How to Cope With Acrophobia (Fear of Heights)

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How to Cope With Acrophobia (Fear of Heights)
Cope With Acrophobia (Fear of Heights)

Acrophobia is known as an extreme or irrational fear of heights. It can be accompanied by panic attacks, nausea and rapid heart beat among other possible symptoms. Individuals with less severe cases of acrophobia may be able to cope with it in their daily lives.

Skill level:


  1. 1

    Practice stress and anxiety relieving techniques such as yoga, meditation or deep breathing. These techniques help you relax in the situation causing the phobia symptoms.

  2. 2

    Avoid high places which trigger panic. You may have some situations which bother you more than others and it may be possible to avoid those fear inducing places. Some individuals have more severe forms of acrophobia and avoidance may be impossible.

  3. 3

    Take advantage of opportunities to overcome acrophobia. For less severe cases, this means challenging yourself to put yourself gradually in situations that cause your fear of heights. Some studies suggest efforts to create safety in these situations can increase fear because of tension and other biological factors. Instead, relax and try not to hang on tightly to railings or other supports.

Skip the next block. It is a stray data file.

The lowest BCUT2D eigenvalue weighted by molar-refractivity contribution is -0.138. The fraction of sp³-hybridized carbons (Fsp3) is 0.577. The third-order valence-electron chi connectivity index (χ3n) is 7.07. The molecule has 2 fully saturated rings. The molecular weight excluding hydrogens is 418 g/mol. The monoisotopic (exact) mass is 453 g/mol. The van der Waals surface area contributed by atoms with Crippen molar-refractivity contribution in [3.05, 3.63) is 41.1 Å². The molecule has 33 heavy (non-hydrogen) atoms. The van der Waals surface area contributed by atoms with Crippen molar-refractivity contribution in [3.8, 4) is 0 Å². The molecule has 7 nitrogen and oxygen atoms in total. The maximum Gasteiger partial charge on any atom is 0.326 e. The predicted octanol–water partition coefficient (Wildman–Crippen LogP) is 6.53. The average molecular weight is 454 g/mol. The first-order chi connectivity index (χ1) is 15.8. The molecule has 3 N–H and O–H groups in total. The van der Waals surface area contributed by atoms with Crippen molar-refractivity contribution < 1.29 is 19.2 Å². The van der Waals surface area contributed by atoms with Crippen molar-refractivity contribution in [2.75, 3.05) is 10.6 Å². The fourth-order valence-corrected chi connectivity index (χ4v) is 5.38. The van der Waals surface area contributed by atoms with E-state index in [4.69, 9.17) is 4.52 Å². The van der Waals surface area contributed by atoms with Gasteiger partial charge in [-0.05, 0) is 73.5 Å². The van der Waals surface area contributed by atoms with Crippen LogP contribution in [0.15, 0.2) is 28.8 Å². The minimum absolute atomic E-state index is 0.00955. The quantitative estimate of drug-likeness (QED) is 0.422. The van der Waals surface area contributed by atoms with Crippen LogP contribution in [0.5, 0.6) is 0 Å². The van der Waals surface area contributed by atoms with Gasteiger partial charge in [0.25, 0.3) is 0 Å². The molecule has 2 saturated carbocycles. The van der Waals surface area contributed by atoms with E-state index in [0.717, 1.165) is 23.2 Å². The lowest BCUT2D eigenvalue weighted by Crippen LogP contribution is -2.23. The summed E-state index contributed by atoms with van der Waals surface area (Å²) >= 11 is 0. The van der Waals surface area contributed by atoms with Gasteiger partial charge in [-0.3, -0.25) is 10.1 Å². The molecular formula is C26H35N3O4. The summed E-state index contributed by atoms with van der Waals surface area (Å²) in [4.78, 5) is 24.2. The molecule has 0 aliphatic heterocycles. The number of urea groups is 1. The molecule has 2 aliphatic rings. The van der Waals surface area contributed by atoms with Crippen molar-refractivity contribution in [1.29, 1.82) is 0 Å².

4. 4

    Use positive thinking to diffuse the situation. Thinking positively, "I can do this," combined with deep breathing or other forms of relaxation, may help you diffuse the situation. Finding that your fear is not as great in a situation as you thought it might be will help you reduce your panic.

  5. 5

    Try medications designed to reduce anxiety. Consult with a medical professional before taking a medication for this purpose and understand the side effects that may go along with it.

  6. 6

    Treat acrophobia with behavior therapy. Behavior therapy focuses on changing the way you respond to the feared situation. This may help you to learn alternate beliefs about the situation. Consult with a psychologist or psychiatrist for more information.

Tips and warnings

  • If your acrophobia interferes with your daily life, it is time to consult with a professional about ways to cope with or cure your phobia.

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